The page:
Colorado had batted around in the fifth, which meant that Helton led off the sixth. On a 2-1 count, he sent a fly ball deep down the left field line, over the fence for a home run. He was 3-for-3 off of Fernandez. Kurt Abbott tripled into center and scored when Blanco lined a single up the middle. Fernandez retired the next three Rockies hitters on ground outs, but his club was trailing, 8-0.
Florida manager John Boles inserted Mike Lowell as a pinch-hitter to start the sixth, sending Fernandez to the showers. Lowell flied out to left. Jones was in a groove, and although Castillo singled (only Florida’s third hit of the game), Jones kept his shutout alive. Braden Looper came on to pitch for the Marlins and retired the Rockies in order. In the top of the seventh, Jones tired, as hit pitch count crept into the 90s. He allowed three straight two-out hits, a single to Kevin Orie, a double to Kevin Millar and a two-RBI single to Mike Redmond. Dave Berg entered as a pinch hitter for Looper and flied out to center, ending the inning and Jones’ night on the mound.
Brian Edmondson became the third Marlins hurler in the bottom half. Of course, the leadoff batter was Helton, and he was looking for a ball to drive between the outfielders. Helton smacked the ball into the right-field gap and starting running. He said after the game, “I knew what I had to get. I was going to run until they tagged me. Once I hit the ball into the gap, I just took off and put my head down and didn’t stop until I got to third.”1 After Helton slid safely into third base, the Coors Field crowd of 47,051 gave him a standing ovation. Edmondson retired the next three in order. It didn’t matter that Helton was stranded at third with no outs for the second time in the game, as his teammates failed to bring him home. He had hit for the cycle.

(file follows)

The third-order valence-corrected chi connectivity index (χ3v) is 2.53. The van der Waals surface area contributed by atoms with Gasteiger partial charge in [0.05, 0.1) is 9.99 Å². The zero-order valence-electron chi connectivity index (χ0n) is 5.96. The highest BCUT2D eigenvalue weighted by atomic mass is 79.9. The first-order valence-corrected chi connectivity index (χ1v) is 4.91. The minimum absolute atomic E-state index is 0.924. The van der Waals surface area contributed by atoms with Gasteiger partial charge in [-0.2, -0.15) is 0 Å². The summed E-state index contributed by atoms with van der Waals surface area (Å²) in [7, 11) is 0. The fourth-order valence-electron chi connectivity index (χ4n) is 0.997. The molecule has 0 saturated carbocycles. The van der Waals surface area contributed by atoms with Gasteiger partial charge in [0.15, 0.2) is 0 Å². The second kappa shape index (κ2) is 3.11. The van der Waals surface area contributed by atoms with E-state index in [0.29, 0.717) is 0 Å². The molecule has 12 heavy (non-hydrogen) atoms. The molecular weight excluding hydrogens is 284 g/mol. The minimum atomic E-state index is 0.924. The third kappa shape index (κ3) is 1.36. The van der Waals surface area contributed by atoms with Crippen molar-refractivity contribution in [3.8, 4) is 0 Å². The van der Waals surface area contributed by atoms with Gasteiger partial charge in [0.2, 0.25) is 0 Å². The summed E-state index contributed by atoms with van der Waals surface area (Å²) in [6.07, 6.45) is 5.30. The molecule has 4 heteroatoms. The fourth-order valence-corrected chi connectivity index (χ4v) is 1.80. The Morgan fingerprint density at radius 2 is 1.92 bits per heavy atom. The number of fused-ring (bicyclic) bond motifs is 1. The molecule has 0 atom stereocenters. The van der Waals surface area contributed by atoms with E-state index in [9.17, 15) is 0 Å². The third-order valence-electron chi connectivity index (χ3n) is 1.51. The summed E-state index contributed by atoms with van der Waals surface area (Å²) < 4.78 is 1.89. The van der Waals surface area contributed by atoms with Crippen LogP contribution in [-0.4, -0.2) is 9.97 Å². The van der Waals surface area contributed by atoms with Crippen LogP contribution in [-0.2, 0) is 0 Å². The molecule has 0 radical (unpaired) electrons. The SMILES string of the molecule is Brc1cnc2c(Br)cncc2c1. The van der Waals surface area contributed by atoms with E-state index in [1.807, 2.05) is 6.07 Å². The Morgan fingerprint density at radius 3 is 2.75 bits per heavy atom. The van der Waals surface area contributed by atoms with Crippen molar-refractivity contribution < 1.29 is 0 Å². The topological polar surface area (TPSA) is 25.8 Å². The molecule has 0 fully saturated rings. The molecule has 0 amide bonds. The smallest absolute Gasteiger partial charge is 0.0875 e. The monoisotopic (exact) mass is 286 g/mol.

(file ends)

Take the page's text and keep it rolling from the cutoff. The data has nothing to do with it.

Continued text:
The Rockies added two more runs in the eighth on a home run by Walker, giving him five runs batted in for the game. The final score was 10-2. As this was a home game, Colorado did not bat in the 9th. However, Castilla, the Rockies third baseman and the player just before Helton in the lineup, did make the last out in the bottom of the 8th, so Helton would have led off the 9th inning, had the Rockies not been ahead.